AMID the fuss over Femi Otedola’s divestment from the Transnational Corporation Plc (Transcorp), the company was, on Monday, May 8 at a meeting of the National Council of Privatisation in Abuja issued a discharge certificate for fulfilling its post-privatisation obligations for the Ughelli power plant in Delta state.
With the fulfilment, “Transcorp Power will no longer be subjected to post-privatisation monitoring,” the company said on Monday.
Vice President Yemi Osinbajo, who graced that occasion and presented the discharge certificate to Transcorp’s chairman, Tony Elumelu, said the “post-privatisation monitoring is an important aspect of the Federal Government’s privatisation programme.”
Otedola had on April 28 sold his stake in Transcorp in a top-secret deal 15 days after sparking interest in the company’s shares.
The unfolding drama saw Elumelu mop up more of Transcorp’s shares to raise his stake through HH Capital Limited to 25.58 per cent of the company’s total shares, They reported.
While the dust race by these billionaire rivals appeared not to have settled, Otedola, on Tuesday, May 9, reportedly opened up on the dealing.
“I offered to buy Transcorp Plc for N250 billion, but unfortunately, my offer was rejected,” Otedola said. “My goal was to maximise the company’s potential as a Nigerian conglomerate with a market cap of, at least, N2 trillion instead of the current N40 billion, but it seems some shareholders have a different vision.”
His plan on Transcorp might have been aborted, but some analysts view Otedola as a shrewd player with a penchant for acquiring viable stocks.
“The trend of his investment activity in the Nigerian capital market does appear that there is credence to the assertion people hold that he always cashes in and cashes out,” David Adonri, a capital market operator, said.
In December 2021, he acquired 2.5 per cent additional shares in FBN Holdings Plc to lift his total stake in the stock to 7.57 per cent, or 2.717 billion units, placing him as the single largest shareholder of FBN Holdings and well ahead of his then closest rival, Tunde Hassan-Odukale, chairman of First Bank of Nigeria Limited.
“He is more or less a trader. But we need some of those characteristics to bring the funds and help the stocks in the capital market appreciate,” an investment and portfolio analyst, Abel Ezekiel, said.
Meanwhile, with Otedola exiting, Elumelu seems to be consolidating on the Transcorp brand. Part of the post-privatisation deals he has achieved in quick turns is the commissioning of a 240mw Afam 3-Fast Power Plant, in Afam, Port Harcourt, on Tuesday, May 9.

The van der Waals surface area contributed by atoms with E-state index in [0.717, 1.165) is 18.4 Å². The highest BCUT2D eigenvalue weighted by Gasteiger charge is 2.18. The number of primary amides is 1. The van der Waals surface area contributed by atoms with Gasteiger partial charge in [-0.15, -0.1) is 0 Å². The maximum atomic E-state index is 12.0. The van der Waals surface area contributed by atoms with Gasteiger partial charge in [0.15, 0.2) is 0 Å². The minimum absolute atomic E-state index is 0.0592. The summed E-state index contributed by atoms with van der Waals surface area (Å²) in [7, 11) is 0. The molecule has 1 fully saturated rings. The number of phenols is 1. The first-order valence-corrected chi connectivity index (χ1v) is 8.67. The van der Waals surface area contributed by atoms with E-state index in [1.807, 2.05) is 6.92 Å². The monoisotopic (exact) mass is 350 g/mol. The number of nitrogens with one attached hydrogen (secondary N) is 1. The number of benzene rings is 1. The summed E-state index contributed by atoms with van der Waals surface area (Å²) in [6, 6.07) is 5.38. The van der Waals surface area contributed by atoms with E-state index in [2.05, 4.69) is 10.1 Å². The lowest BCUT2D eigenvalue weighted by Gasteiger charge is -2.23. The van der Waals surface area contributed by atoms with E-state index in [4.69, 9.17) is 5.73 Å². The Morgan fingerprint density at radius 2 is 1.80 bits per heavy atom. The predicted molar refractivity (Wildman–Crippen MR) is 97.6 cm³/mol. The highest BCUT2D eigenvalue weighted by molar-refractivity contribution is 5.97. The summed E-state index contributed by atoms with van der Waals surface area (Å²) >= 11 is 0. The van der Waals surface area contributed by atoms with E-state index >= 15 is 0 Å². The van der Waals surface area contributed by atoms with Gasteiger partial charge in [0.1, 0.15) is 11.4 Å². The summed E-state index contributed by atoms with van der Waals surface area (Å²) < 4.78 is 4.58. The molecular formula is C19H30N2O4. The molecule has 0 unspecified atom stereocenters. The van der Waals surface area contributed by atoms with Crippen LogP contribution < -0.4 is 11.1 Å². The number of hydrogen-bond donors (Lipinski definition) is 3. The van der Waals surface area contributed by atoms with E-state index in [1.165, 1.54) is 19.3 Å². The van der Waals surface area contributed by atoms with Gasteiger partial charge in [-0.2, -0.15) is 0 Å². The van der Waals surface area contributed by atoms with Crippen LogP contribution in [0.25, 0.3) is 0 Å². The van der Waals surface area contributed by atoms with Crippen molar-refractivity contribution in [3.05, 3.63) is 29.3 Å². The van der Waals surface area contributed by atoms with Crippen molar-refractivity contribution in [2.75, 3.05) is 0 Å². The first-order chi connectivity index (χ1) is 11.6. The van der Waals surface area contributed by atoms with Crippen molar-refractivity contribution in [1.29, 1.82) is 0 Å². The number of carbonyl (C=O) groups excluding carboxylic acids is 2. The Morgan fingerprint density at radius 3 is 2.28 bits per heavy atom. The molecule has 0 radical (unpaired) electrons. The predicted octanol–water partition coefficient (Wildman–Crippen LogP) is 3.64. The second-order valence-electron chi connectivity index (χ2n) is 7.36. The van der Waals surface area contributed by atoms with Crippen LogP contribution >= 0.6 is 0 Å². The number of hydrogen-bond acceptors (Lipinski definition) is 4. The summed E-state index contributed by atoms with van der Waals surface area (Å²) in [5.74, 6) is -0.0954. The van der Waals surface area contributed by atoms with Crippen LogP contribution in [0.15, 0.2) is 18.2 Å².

Also, at the commissioning, the vice president hinted that the National Council on Privatisation (NCP) had chosen Transcorp Power as the preferred bidder for the Abuja Electricity Distribution Company, which the United Bank for Africa (UBA) had revealed a plan to sell to recover a $122m debt the company owed it.
Transcorp needs to maximise its capacity
Analysts who spoke with The ICIR believed that Transcorp was not yet maximising its potential as a conglomerate.
“Transcorp is a company with an excellent foundation and bright prosper; it does not need to do anything extraordinary to raise its profile,” Adonri, the executive vice chairman of Highcap Securities Limited, asserted.
He said, “If you look at the industry where it operates, it has a huge supply gap. I mean the energy and power industry in the natural business environment. Transcorp should be fully mobilised to explore the supply gap in products and services. The business future is very secure and bright.”
The chairman of the Progressive Shareholders Association of Nigeria (PSAN), Boniface Okezie, said Elumelu’s activity as an issuer in the capital market had been felt, but argued Transcorp should be in the direction of shares that are trading above N5 and paying dividends like N30,000 and N50,000, and not N2,000 or N5,000.
“The company has a lot of prosperity and things going for it, looking at its conglomerate – oil and gas, tourism, energy and power. So, their stock is supposed to boost and be investors’ next destination regarding market price and dividend payout,” Okezie added.
When in 2008 Transcorp offered its shares subscription at about N7, it rose to almost N15 that year before the meltdown, but it is now selling at below N2, Ezekiel said.
A publicly quoted conglomerate on the Nigerian Exchange Limited (NGX) with a diversified shareholder base of approximately 300,000, Transcorp has portfolio investments in the power, hospitality, and oil and gas sectors which comprises Transcorp Hilton Abuja, Transcorp Hotels Calabar, Transcorp Power, Transafam Power, and Transcorp Energy.
Elumelu has used his influence to add some assets to the company, Ezekiel said, but “this must be reflected in its performance on the Nigerian stock exchange.”
He added, “The company’s shares are not well priced considering the asset quality. How can a subsidiary be trading higher than a parent company?” Ezekiel pointed out.
A check showed that the share price of Transcorp Hotel stood at N7.45 relative to Transcorp’s N1.96 at the close of trading on Tuesday, May 9.
According to Ezekiel, these are the issues Otedola has brought to the fore. Transcorp cannot pay a 3k or 5k dividend like the insurance company, he said.
“These are peanuts. They are not good for the level of Transcorp trading in the asset it is parading,” he said.
However, the acquisition by Otedola has provided liquidity for the market. Some people who bought at N1.4 and sold at N3.12 could have used the proceeds to acquire new shares to benefit the market and investors.
Transcorp needs to be higher than other companies Elumelu has created and traded like multinational companies such as Nestle, Total Mobile and others. Ezekiel added. “This is nothing more than a slap on the face of investors.”